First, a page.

Not having looked after an adult for many years (although I did do a year of postgraduate training in adult internal medicine before switching to paediatrics; I thought I should practice on the old ones before subjecting children to my ministrations) I had never heard about renal denervation therapy for hypertension. The idea being that sympathetic renal stimulation is important in maintaining high blood pressure; so someone invented a catheter that you insert into the femoral artery, pass up into the renal artery and denervate the kidneys using radio-frequency pulses.
As a neonatologist, who tries to use physiology rather than fighting against it, this seems to me inherently unlikely to be effective, but smarter people than me thought it might work, and performed a couple of randomized trials with impressive, almost unbelievable results (30 mmHg reduction in systolic blood pressure), and even managed to get a case report in the PNEJM. The company making the catheter became very profitable and were sold for millions.
Unfortunately it probably doesn’t work.
An excellent editorial in the BMJ includes this figure
I like the subheading that precedes this figure ‘does my bias look big in this study?’ The figure shows the size of the apparent effectiveness of the intervention depending on the potential bias in the study design, each circle represents the systolic BP reduction from an individual trial. As you move from the unblinded studies where an unblinded investigator, who may have recently performed a highly invasive procedure on his patient, was responsible for recording the result, to masked randomized trials (with either automated BP measurement or a masked investigator taking the blood pressure), the effectiveness of the intervention disappears. The most recent, rigorous trial may show some residual minor benefit, but that is not clear. The trial has not even yet been published, but a press release from the company that bought the rights tot make the device states that they showed no benefit. A move they would only make if they didn’t find anything.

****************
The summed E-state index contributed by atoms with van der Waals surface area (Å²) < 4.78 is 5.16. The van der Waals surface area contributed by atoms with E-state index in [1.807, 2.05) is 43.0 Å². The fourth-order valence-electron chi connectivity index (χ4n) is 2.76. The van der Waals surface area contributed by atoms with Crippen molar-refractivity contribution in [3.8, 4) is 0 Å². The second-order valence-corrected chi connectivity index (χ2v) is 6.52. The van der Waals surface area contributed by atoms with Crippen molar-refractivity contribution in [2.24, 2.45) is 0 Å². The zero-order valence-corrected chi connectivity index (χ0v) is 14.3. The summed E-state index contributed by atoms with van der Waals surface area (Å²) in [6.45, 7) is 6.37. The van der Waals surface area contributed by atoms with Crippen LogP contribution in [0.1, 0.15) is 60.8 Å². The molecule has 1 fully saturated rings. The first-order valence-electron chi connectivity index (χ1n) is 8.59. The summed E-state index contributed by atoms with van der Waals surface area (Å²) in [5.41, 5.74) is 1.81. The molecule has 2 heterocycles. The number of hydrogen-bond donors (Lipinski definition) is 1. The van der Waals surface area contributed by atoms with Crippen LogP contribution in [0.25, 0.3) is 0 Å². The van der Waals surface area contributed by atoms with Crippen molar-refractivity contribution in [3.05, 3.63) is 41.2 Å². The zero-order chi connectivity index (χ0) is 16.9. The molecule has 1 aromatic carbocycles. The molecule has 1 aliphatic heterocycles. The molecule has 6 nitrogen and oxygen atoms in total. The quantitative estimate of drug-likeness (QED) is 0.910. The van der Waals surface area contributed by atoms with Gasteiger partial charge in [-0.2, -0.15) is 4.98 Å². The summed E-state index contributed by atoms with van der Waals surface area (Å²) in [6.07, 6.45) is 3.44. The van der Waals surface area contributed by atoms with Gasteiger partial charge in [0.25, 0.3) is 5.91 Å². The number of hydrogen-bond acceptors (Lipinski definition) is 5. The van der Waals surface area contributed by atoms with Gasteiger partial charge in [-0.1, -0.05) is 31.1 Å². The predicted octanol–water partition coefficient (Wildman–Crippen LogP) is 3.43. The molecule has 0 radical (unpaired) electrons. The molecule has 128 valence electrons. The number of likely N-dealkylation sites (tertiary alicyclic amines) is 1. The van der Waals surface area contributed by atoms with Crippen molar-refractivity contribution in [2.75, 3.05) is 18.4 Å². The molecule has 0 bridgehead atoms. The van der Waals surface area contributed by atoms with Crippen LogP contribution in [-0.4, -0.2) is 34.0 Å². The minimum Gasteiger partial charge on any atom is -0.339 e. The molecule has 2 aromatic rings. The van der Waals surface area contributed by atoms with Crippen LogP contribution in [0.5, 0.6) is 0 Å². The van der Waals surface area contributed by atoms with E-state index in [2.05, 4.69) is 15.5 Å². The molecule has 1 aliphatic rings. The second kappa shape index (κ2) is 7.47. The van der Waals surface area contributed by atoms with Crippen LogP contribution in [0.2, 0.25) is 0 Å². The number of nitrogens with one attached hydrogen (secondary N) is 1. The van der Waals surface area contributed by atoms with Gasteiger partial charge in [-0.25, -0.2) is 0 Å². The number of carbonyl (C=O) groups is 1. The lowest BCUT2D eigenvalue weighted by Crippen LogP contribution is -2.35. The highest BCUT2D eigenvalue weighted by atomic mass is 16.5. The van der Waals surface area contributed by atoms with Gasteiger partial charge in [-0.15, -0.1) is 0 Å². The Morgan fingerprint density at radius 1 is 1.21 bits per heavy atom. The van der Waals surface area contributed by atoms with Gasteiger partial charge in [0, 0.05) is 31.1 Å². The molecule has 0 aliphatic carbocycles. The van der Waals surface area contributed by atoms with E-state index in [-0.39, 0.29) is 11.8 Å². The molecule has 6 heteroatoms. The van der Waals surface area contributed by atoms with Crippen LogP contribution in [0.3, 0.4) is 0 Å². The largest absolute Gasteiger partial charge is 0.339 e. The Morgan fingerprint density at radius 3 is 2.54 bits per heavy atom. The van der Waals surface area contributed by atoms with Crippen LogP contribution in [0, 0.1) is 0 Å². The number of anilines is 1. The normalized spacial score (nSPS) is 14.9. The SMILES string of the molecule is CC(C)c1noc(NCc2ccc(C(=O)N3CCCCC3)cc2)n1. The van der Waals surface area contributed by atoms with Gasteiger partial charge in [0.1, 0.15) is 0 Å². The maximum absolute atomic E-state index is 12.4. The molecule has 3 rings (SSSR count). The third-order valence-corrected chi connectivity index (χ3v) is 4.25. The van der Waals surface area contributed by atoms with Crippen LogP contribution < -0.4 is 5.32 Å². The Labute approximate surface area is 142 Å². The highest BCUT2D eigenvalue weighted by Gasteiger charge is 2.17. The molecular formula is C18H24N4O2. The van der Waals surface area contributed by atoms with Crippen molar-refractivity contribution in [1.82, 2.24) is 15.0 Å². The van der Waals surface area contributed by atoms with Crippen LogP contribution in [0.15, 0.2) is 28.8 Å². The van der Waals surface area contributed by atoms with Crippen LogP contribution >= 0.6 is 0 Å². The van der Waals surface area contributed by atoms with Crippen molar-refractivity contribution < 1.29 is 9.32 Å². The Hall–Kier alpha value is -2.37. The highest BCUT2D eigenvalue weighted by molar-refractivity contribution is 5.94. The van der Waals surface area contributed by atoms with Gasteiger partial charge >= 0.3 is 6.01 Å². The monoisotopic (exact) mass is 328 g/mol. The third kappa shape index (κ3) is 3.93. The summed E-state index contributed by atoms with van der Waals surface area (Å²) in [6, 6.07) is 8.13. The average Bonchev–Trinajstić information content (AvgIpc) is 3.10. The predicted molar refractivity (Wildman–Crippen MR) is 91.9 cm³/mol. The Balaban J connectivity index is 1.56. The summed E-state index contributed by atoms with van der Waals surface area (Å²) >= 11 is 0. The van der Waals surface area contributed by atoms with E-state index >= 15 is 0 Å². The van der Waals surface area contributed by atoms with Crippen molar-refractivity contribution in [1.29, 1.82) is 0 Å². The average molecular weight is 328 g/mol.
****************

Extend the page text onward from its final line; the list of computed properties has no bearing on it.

They did not show a substantial reduction in systolic blood pressure, even though the trial was designed to be able to find a 10 mmHg reduction.
The lessons are several.
1. Medical devices should be tested, with the same level of rigour as medications, before being licensed.
2. We should start with the most rigorous, least biased research designs, before huge financial resources are wasted, and patients potentially harmed. Which means that the first patient treated with a new intervention, be it a device, a procedure, or a drug, should be randomized and compared to best current practice.
3. In the long run it is cheaper to do the hard trials first, with randomization, blinding, objectively defined clinically important outcomes.
More from the BMJ editorial:
..ethics committees are responsible for protecting research participants’ “rights, safety, dignity, and wellbeing,” while balancing risks to participants against benefits to future patients. If the study is doomed to give the wrong answer, then no matter how small the risk, it is too large.
…interventional trials aimed at measuring efficacy without randomisation or blinding might be worse than useless. If so, they could be unethical by default.
Blinding isn’t always feasible, some trials are extremely difficult to blind: I remember one of my small studies which was comparing intubation using a muscle relaxant to without a muscle relaxant. It is easy to tell which babies are ‘paralyzed’, in fact you had to wait for the baby to be paralyzed before proceeding with the intubation. In such a case you must ensure that the data collected is completely objective, and that the enrollment is completed before the group assignment is revealed, that is, masking of the allocation.
We have to learn the lessons of trials like these, to avoid continually making the same mistakes. Unfortunately it seems the device is already licensed in Canada, clearly a huge mistake, we have to hope that doctors will just stop using it.